There are many mysteries in the cosmos, but at least one of them may be closer to the solution. Scientists may now have some clues as to how Mars was formed thanks to data from NASA’s InSight spacecraft. The information relates to the rock and soil on the planet’s surface, with some seismic activity on the Red Planet that provides some clues as to what lies beneath the surface of one of the most interesting and mysterious planets in the Solar System.
According to Science Journal, (via IGN), researchers studying the InSight spacecraft were able to locate boundaries in rock ten and hundreds of kilometers below the earth’s crust. The crust also appears to be quite thin, as the mantle of the planet is also a cooler temperature than the core of the molten iron of Mars would suggest. What is interesting about this information is that it suggests that the current planet Mars has cooled itself using plate tectonics with a pattern of ‘upward mantle rock and subduction crust’.
The data also revealed that Mars may have a much thinner crust than we have on Earth and that the Red Planet may also consist of two or three different layers. Researchers will need more data to further develop their theories and findings, something that has been a bit of a challenge so far. The data comes from seismic activity on the planet, but wind on the planet made it difficult to detect any seismic activity. Dust on the solar panels also forced the team to eliminate the craft’s robotic arm, which they must use to push a heat probe further onto the surface. The heat probe eventually got stuck in soil that was expected to disintegrate when the probe was placed. Mars also hindered the process a bit in terms of the strength of its ‘marsquakes’. The report indicated that there was not yet a magnitude of 4.5, something that is a bit unusual, but can be attributed to various factors, including the magnitude of Mars’ faults and also the consistency of the Earth’s crust. .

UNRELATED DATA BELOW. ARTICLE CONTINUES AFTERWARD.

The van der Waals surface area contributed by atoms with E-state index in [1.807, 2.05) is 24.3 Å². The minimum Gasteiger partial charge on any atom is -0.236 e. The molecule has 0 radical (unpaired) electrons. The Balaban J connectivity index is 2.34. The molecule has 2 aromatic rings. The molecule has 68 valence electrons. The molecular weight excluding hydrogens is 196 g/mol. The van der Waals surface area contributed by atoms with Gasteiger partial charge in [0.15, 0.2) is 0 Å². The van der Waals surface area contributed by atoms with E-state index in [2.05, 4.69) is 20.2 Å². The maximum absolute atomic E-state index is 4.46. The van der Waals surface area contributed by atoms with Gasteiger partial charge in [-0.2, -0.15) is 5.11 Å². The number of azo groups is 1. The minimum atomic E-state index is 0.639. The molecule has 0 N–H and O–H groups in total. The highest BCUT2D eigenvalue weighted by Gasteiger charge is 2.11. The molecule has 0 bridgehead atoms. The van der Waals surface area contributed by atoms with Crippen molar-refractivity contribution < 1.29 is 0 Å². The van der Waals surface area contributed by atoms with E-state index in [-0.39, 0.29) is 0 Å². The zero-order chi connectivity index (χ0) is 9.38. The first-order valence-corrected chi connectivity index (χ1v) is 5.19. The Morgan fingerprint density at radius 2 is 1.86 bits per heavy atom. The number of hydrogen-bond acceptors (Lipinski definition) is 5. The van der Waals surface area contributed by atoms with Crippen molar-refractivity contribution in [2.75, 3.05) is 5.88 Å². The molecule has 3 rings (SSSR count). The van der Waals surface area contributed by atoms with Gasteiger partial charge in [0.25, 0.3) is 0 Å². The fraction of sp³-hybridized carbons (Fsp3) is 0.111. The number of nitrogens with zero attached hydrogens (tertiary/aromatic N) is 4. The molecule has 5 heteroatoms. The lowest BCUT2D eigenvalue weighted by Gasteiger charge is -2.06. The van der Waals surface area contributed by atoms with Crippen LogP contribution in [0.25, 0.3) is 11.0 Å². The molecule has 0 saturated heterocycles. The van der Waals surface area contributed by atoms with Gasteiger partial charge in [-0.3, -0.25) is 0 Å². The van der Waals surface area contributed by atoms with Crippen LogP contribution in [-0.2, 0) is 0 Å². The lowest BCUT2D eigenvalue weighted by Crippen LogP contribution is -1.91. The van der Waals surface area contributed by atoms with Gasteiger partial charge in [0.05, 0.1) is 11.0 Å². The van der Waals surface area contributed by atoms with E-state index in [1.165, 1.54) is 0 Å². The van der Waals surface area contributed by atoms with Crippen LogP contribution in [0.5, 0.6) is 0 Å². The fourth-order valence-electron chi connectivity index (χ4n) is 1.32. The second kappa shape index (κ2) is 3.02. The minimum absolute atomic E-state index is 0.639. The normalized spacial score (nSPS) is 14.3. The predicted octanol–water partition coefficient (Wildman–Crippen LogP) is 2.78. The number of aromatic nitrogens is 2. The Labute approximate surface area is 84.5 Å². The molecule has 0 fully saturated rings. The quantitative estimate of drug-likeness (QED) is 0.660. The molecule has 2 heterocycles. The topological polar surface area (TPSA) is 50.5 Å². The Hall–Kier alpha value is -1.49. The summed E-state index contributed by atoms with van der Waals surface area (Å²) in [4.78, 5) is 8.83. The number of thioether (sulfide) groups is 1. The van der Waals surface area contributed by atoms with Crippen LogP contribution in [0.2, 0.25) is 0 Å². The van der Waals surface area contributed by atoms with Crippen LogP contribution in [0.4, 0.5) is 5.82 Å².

Yet researchers are hopeful that they will be happy and get a lot more information.
“We’re looking forward to another hopeful event,” said Bruce Banerdt, InSight’s lead researcher and a geophysicist at NASA’s Jet Propulsion Laboratory.
What do you think of this new information about Mars? Let us know in the comments.